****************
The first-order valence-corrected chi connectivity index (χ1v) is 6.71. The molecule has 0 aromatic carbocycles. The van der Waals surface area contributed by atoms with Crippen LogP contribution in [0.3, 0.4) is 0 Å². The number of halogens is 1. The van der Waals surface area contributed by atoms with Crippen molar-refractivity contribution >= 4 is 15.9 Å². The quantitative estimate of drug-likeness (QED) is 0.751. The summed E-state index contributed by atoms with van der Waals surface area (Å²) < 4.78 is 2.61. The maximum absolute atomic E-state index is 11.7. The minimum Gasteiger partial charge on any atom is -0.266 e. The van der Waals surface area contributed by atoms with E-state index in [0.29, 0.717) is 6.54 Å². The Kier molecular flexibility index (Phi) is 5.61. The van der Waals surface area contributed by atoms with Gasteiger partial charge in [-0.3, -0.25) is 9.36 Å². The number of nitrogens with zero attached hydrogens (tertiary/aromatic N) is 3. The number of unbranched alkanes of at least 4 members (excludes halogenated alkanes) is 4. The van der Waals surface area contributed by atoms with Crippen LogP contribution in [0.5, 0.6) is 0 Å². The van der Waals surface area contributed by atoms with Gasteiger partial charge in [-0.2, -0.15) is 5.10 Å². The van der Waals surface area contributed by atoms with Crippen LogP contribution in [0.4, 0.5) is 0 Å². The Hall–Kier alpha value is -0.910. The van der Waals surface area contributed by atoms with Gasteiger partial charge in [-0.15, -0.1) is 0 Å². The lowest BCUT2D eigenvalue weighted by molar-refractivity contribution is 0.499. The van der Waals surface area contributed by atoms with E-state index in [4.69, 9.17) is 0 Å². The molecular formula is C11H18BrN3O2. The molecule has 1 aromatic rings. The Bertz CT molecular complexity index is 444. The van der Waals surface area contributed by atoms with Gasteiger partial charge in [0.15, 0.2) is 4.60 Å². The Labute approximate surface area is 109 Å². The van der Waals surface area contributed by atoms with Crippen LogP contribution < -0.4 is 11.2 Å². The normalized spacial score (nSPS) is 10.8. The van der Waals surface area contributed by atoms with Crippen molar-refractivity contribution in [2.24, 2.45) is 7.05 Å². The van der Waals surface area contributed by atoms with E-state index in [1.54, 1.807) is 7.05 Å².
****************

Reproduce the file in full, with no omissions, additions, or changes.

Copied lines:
The first-order valence-corrected chi connectivity index (χ1v) is 6.71. The molecule has 0 aromatic carbocycles. The van der Waals surface area contributed by atoms with Crippen LogP contribution in [0.3, 0.4) is 0 Å². The number of halogens is 1. The van der Waals surface area contributed by atoms with Crippen molar-refractivity contribution >= 4 is 15.9 Å². The quantitative estimate of drug-likeness (QED) is 0.751. The summed E-state index contributed by atoms with van der Waals surface area (Å²) < 4.78 is 2.61. The maximum absolute atomic E-state index is 11.7. The minimum Gasteiger partial charge on any atom is -0.266 e. The van der Waals surface area contributed by atoms with E-state index in [0.29, 0.717) is 6.54 Å². The Kier molecular flexibility index (Phi) is 5.61. The van der Waals surface area contributed by atoms with Gasteiger partial charge in [-0.3, -0.25) is 9.36 Å². The number of nitrogens with zero attached hydrogens (tertiary/aromatic N) is 3. The number of unbranched alkanes of at least 4 members (excludes halogenated alkanes) is 4. The van der Waals surface area contributed by atoms with Crippen LogP contribution in [0.5, 0.6) is 0 Å². The van der Waals surface area contributed by atoms with Gasteiger partial charge in [-0.2, -0.15) is 5.10 Å². The van der Waals surface area contributed by atoms with Crippen LogP contribution in [0.4, 0.5) is 0 Å². The Hall–Kier alpha value is -0.910. The van der Waals surface area contributed by atoms with Gasteiger partial charge in [-0.15, -0.1) is 0 Å². The lowest BCUT2D eigenvalue weighted by molar-refractivity contribution is 0.499. The van der Waals surface area contributed by atoms with E-state index in [4.69, 9.17) is 0 Å². The molecular formula is C11H18BrN3O2. The molecule has 1 aromatic rings. The Bertz CT molecular complexity index is 444. The van der Waals surface area contributed by atoms with Gasteiger partial charge in [0.15, 0.2) is 4.60 Å². The Labute approximate surface area is 109 Å². The van der Waals surface area contributed by atoms with Crippen LogP contribution < -0.4 is 11.2 Å². The normalized spacial score (nSPS) is 10.8. The van der Waals surface area contributed by atoms with Crippen molar-refractivity contribution in [2.24, 2.45) is 7.05 Å². The van der Waals surface area contributed by atoms with E-state index in [1.54, 1.807) is 7.05 Å².